modes of listening 4: the embodied mode

It begins with a walk.  You can try this yourself. If you drag your left foot gently as you step forward, you generate a thump-shup thump-shup thump-shup sound. We call it a shuffle, and in music it’s called a shuffle too. Kid Andersen shows how it’s done on the guitar, Jimmy Reed-style. The bass strings provide the thump-shup and the upper strings provide the ‘talk’. Now he’s a-walkin’ and a talkin’! Shuffles appear on countless variations in all kinds of popular music, as in this example from metal pioneers Blue Őyster Cult. The shuffle can be modified, of course, into myriad variations. This next example shows a polyrhythmic extension of the shuffle in the hands of master soul/jazz drummer Bernard “Pretty” Purdie. Check out his step-by-step lesson here.

Appreciating the shuffle is an example of the embodied mode of listening. “Embodied” means that many musical experiences have their perceptual beginnings in auditory experiences of living in our bodies. In everyday living, we experience all kinds of sounds, most of which are taken for granted, burning themselves through repetition into an auditory subconscious – an auditory subconscious which our brains then call upon when we listen to music with elements which evoke or relate to these bodily perceptual memories. You can likely come up with your own examples – an obvious one being the heartbeat, which lends its pulse to music. It’s no accident that the tempos, or the pulse of music, range typically from 60 to 120 beats per minute– the normal range of speeds of the human heartbeat.  Music, at least in part, is an expression of embodiment – the particular auditory experiences that emerge from the way we are built.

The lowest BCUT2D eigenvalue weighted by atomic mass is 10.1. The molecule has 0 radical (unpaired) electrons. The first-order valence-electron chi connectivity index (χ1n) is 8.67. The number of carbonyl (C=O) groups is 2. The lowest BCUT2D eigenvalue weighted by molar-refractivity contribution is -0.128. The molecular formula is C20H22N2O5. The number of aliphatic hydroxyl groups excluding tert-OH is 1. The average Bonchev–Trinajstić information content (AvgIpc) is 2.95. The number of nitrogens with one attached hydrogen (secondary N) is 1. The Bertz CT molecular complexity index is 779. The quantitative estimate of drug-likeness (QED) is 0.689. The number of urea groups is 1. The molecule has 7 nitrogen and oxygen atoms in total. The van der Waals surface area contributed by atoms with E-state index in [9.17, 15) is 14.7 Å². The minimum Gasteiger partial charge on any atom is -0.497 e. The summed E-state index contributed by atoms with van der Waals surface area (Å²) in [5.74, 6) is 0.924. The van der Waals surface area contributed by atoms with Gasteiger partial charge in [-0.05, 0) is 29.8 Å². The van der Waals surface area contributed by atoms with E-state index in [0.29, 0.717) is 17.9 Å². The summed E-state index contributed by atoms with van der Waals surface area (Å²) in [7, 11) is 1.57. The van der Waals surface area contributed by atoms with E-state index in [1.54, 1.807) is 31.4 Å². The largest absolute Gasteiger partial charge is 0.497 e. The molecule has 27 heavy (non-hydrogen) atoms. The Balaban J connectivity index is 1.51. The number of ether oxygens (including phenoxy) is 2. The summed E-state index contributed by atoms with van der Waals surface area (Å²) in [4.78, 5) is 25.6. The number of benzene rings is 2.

But embodied listening is not confined to pulses and rhythms. Embodiment can be the stuff of melody and harmony. More than any other pop singer, when I listen to Patti Smith, I am reminded of how her slides up and down and round, her whoops, hollers, and snarls, resemble not just other human voices but the style of rock guitar soloing – note-bending, hammering-down, slurs, rakes, the works. Listen to this performance and consider how close her phrasing, attack, and intonations resemble rock and roll guitar playing.

I mentioned harmonies can be embodied. We can perform another little experiment. Find a quiet room with no distractions. Make yourself comfortable and grimace, commanding all your facial muscles to contract, including clenching your teeth and closing your eyelids tightly. Listen to the sounds of your facial muscles contracting at various frequencies, all at once. This is the sound of dissonant harmony in your own head. In ordinary life, it’s the sound of you preparing for an impact, or fighting pain, or the sound of fear mounting. Resembling the sounds of a dissonant string section (or vice versa) film composers in particular use this embodiment trope to heighten tension in scenes involving threatening, suspenseful action. Il Maestro, Ennio Morricone, provides a fine example from his The Untouchables soundtrack, the dark-hallway scene where the Irish cop, played by Sean Connery, is being stalked by the bad guy.

The embodied mode of listening makes for compelling musical experiences, from dance to terror.  Chances are you can’t sit still.

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